The principle is simple, the rubber bands are notched onto the stepped back of the gun, but sandwiched between the two sides of the stepped back is another stepped piece, which is at a half step offset to the rubber band notches. Every time you pull back on the trigger this offset step pushed the bands off of their notches, allowed them to raise by half a notch height, then when you release they are resting in the next notch up and roll up to the top of it. At the top notch the pull action causes the band to fire off. And so each band simple 'walks' up the notches on the back of the gun until their turn to fire.
See the video here for me firing the completed gun: http://m.youtube.com/#/watch?feature=youtube_gdata_player&v=LWEdEw6hJv4&desktop_uri=%2Fwatch%3Fv%3DLWEdEw6hJv4%26feature%3Dyoutube_gdata_player≷=GB
The complication comes, once again, in the realities of having 8 rubber bands applying force to the structure of the gun. With 8 bands in place there is a significant torque on the back stepped sections of the gun. This twists them out of their half-step alignment with the trigger piece. So for the moment I have to apply a little force to counter the effect for the first few shots.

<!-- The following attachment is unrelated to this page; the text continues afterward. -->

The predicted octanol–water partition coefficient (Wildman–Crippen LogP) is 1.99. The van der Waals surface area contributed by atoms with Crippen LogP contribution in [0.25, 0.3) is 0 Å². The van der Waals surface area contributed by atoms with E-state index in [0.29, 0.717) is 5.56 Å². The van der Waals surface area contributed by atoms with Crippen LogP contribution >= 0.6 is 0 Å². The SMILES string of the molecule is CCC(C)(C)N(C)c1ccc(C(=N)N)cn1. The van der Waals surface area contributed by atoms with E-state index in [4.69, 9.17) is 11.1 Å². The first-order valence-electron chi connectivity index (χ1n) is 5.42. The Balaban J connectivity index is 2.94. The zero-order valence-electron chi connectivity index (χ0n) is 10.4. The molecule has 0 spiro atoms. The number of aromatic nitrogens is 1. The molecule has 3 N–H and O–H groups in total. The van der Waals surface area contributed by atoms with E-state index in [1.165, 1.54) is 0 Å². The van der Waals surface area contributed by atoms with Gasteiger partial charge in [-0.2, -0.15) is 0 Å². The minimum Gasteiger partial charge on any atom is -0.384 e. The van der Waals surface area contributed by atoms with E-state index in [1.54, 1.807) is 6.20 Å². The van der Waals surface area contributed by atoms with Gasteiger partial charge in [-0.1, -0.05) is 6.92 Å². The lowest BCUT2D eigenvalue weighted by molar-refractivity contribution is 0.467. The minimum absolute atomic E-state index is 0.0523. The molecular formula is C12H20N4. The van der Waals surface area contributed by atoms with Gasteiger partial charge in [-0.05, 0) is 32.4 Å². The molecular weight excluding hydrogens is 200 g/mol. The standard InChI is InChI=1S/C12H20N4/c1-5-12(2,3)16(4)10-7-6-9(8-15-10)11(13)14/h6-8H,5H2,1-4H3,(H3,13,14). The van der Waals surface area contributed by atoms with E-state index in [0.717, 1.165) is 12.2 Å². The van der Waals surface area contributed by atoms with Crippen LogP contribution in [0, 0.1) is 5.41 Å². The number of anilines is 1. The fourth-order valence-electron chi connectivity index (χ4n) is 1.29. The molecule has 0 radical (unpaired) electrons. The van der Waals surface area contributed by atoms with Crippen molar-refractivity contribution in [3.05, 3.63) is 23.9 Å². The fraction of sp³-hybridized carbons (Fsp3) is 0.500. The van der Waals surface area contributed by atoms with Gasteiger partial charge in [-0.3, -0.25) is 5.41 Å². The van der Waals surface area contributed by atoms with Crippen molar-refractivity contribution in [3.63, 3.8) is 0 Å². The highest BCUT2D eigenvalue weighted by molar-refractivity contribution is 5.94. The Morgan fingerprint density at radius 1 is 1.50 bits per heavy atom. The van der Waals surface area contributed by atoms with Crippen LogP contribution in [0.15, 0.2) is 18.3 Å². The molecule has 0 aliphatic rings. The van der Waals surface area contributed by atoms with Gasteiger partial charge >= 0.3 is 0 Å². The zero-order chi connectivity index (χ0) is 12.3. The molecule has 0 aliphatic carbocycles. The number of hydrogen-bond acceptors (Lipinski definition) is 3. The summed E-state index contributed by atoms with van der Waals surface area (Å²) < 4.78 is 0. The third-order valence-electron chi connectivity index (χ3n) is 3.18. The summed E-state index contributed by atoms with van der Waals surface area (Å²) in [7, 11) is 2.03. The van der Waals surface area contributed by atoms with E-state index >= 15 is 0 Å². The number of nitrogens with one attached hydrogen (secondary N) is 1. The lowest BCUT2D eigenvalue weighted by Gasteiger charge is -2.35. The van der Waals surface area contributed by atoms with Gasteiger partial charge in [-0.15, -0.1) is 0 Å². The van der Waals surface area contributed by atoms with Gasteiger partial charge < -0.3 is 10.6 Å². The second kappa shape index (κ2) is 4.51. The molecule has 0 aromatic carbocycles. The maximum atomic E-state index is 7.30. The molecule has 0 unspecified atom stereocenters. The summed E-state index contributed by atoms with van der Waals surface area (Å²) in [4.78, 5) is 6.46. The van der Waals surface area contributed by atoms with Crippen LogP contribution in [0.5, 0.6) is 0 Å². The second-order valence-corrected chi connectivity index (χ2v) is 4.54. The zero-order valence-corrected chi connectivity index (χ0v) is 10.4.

The other thing I find is that the force of the bands alone helps the trigger back in, but only so far, and not enough to quite release it's hold on the bands. I have to manually apply a little forward force to bring it all the way forward, so I intend to add a return band similar to the one on the modotchao to help the trigger always return all the way forwards. UPDATE: now with return bands
Another thing I found was that I put the handle a little far to the back, and had to make some adjustments to allow my hand enough room to actually fit. its not too bad but if I made another I'll aim to mount the handle much close to the centre of the gun 'barrel'.
This had been a fun build, and I like having it at work on my desk. A colleague has set up a little shooting gallery of lego men, and when I'm frustrated with a piece of code its good to be able to load up the gun and take a few pot shots :-)
In general I think the common thing I learned from both builds is that you really need to consider the effect of that much potential energy being held in check by the structure of the gun. There are a lot of forces even in just 8 rubber bands, and that can play havok with a nice design